How Italian Cuisine Became as American as Apple Pie


By Tracie McMillan

“The Plate,” National Geographic • May 4, 2016

If you’re wondering about how and why food gets appropriated—i.e. when Americans consider it their own—think about this: Eating Italian food was once considered “slumming.” So what does it take for a foreign cuisine to melt into America’s pot? We talked to Krishnendu Ray, the director of NYU’s Food Studies program and author of The Ethnic Restaurateur, a book about how immigrants to the U.S. shape the food culture, who gave us a step-by-step breakdown of how a cuisine can go from unnoticed to avant-garde; from popular to prestigious.

Immigrate and introduce a new cuisine—ideally with a few notable dishes.

In the late 19th century, says Ray, most restaurant food of note in the U.S. was Germanic: spaetzle, sausages, and often served in beer halls. But as a wave of Italian migrants began to arrive, mostly from that country’s southern region, so did their meals, which were heavy on pasta. Early on, your restaurants will be ignored, unless something of note—such as crime—happens on their premises, says Ray.

One of the earliest Italian dishes to get noticed, by the way, was macaroni and cheese. Presented as macaroni au gratin, that dish, says Ray, was “sold as refined cuisine in American restaurants in most of the 19th century” and was understood to be Italian, even though most Italian food was still considered esoteric and foreign.

Make friends with bohemians and journalists.

By the late 1800s, “bohemians are referencing [Italian] food … [using] terminology like slumming,” says Ray. At the time, Italian food was commonly referred to as “foreign,” rather than today’s term, “ethnic.” Journalists, too, were serving as translators between the immigrant kitchens and more mainstream American society. “You go and partake in a part of the culture that’s seen as exciting rather than prestigious,” says Ray.

Put up with haters.

Meanwhile, in the 1920s, nutritionists and social workers wrote and spoke frequently of Italian food—but not in a good way. They were “mostly complaining about how the food is garlicky and spicy, and increases a craving for alcohol,” says Ray. (There’s no contemporary science backing that up.) And, in that era, alcohol was considered such a threat that Prohibition was passed. By linking garlicky food to drinking more booze, the “consensus at that point is that you have to go against Italian food,” says Ray.

Get more money and nonimmigrant friends.

“If you see a lot of poor people eating a food, you’re not willing to pay much money for it,” says Ray. “In-migration of poor people has to stop, and upward mobility begin” before a cuisine can become prestigious.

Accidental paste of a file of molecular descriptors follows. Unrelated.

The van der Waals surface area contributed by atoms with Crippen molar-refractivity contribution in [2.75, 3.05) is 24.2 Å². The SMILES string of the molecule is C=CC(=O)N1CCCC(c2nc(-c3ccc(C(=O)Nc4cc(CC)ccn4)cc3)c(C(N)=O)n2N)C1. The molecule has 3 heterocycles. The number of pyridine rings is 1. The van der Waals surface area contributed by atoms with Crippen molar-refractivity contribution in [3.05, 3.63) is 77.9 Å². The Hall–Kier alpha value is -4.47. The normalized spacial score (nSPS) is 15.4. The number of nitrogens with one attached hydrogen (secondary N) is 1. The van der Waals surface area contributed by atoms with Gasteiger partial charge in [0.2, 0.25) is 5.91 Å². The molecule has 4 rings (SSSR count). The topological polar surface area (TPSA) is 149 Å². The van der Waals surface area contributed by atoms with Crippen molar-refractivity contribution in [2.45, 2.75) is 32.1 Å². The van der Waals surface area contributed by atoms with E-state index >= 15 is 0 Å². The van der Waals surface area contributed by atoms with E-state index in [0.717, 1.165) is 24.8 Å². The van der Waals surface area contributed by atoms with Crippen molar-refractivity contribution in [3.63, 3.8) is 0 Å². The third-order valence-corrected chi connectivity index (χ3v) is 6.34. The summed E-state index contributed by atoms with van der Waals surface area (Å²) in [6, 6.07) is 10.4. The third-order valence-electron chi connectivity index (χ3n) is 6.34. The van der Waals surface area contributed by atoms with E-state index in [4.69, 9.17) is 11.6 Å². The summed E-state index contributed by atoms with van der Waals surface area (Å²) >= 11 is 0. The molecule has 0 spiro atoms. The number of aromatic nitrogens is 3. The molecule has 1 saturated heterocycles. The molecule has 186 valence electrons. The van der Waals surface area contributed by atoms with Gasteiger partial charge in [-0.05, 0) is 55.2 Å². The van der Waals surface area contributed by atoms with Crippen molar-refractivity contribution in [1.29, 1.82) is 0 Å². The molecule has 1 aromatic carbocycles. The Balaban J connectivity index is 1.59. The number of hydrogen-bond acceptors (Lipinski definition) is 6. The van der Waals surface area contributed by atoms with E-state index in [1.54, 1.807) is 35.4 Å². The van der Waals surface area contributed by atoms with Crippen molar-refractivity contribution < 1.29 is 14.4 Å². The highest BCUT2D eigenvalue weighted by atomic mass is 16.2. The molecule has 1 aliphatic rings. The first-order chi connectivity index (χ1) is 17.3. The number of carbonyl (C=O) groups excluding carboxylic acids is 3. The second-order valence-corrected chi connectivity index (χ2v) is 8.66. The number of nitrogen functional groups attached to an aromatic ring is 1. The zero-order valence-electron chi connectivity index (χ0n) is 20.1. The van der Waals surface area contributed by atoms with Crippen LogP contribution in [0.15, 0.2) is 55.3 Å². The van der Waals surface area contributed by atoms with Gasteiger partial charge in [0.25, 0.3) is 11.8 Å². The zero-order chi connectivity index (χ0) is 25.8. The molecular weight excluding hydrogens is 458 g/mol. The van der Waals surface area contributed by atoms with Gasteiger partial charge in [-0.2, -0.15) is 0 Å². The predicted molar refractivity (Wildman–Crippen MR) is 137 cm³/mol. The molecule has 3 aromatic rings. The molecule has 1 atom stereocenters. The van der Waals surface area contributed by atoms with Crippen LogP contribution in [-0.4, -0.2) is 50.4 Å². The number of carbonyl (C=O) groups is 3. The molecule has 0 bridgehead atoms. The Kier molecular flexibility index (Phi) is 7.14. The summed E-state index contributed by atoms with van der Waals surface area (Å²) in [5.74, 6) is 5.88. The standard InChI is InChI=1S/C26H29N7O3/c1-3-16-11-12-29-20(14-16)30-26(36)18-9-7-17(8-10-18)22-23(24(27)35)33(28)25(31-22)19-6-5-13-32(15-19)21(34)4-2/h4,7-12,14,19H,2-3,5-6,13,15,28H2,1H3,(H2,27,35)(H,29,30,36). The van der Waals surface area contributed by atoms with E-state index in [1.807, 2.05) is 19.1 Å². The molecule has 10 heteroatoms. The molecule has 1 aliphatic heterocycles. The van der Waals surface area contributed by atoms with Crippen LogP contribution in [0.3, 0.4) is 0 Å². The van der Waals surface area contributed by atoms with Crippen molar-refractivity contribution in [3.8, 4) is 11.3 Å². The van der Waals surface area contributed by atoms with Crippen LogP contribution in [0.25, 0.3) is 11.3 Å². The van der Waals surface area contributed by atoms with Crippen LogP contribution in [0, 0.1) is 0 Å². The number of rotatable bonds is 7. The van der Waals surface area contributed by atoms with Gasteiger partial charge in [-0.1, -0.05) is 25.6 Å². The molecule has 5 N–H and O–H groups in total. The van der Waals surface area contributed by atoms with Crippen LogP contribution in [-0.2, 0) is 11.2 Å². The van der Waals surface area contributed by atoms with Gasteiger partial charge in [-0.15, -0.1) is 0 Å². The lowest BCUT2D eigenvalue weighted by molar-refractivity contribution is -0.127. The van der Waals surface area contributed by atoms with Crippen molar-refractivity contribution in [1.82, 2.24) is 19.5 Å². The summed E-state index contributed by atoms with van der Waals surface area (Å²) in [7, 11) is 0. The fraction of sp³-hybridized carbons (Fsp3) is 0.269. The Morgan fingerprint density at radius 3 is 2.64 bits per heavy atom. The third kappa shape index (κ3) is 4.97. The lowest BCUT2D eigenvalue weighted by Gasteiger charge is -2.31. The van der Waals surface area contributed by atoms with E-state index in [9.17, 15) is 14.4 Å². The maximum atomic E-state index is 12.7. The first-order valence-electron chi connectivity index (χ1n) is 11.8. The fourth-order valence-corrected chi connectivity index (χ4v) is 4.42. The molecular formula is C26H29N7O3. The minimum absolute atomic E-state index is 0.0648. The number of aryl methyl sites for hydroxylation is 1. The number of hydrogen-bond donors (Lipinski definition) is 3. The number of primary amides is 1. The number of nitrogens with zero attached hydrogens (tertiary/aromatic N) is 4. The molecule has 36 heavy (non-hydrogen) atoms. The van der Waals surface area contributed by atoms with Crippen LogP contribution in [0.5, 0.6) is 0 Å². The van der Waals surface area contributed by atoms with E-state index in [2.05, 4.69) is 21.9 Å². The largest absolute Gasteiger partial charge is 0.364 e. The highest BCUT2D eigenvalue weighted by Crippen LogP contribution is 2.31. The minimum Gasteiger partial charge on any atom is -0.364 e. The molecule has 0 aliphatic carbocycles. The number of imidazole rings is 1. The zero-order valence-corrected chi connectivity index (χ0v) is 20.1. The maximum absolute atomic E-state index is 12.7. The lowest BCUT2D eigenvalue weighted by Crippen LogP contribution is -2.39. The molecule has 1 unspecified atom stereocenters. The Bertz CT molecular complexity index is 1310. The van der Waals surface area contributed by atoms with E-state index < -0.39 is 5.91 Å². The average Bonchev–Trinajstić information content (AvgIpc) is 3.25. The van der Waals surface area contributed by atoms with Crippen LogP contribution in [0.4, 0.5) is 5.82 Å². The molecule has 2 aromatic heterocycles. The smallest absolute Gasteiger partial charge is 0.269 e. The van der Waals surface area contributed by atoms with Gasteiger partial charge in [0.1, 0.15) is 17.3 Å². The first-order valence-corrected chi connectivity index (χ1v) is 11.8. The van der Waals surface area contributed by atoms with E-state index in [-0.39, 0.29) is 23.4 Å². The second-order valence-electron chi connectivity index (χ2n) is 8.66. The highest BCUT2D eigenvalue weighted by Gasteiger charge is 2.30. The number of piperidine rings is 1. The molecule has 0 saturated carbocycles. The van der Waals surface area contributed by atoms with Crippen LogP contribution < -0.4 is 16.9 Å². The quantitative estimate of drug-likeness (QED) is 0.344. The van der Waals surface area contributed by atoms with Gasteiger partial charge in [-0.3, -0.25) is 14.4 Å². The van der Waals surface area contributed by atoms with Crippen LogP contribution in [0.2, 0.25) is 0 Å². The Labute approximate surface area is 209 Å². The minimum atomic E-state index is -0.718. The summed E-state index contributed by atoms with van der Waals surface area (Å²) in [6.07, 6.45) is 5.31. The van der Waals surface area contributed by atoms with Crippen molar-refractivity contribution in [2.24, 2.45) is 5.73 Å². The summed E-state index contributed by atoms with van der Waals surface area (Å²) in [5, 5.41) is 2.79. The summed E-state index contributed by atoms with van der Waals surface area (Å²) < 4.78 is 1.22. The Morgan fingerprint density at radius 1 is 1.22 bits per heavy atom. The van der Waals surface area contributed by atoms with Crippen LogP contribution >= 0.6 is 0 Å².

And, as upward mobility expands, so do social networks and access to capital, says Ray. An Italian who became a lawyer in the 1950s may have begun to have colleagues and friends who are from mainstream America—and who may be more open to a new food when introduced by someone they know. What’s more, as more Italians entered the middle and upper classes, there was more informal capital available to help launch or prop up restaurants.

Watch your cuisine go from popular to prestigious to American.

For most of the 20th century, the Italian food served in restaurants came from southern Italy: olive oil, pasta with red sauce and meatballs, pizza. By the 1940s, the Works Progress Administration of the New Deal created a project on restaurants in New York City, marking Italian restaurants as “interesting, sometimes cheap, exciting places to eat,” says Ray. As such, it was becoming a popular food.

But, cautions Ray, “things can get popular, but it’s very difficult to climb the class ladder.” For Italian food, that didn’t come until the 1980s and 1990s, when restaurateurs began to emphasize northern Italian cuisine rather than southern. Risottos and wine sauces from the north became fashionable, and provided a class marker between the pastas and pizza of the south. In the 1990s, says Ray, “if you want[ed] to charge a price that’s higher, you [had] to call yourself northern Italian.”

Today, out of 800,000 restaurants in the U.S., about 100,000 serve Italian food. But while the bulk are pizzerias and casual restaurants, there’s also a significant component of fine dining restaurants, says Ray, who based his numbers on National Restaurant Association statistics. Meanwhile, there are about 40,000 each of Chinese and Mexican restaurants, with far fewer fine dining options among them.

Eventually, Italian food gained its current place as an essentially American food. By the mid-aughts, “that association [of northern Italian cuisine] with prestige goes out of fashion, there’s about a 10 to 15 year window,” says Ray. Today, Italian food is so Americanized that it can be found in uber-populist forms, like box macaroni and cheese, that are stripped of their cultural roots.

Even if northern Italian specialties like risotto have yet to become quite as Americanized as that, the older southern variant has infiltrated all corners of our cuisine. After all, whether it’s a floppy $1 slice, an $18 meatball special, or a $1,000 caviar and lobster pie, pizza’s nearly as American as apple pie.

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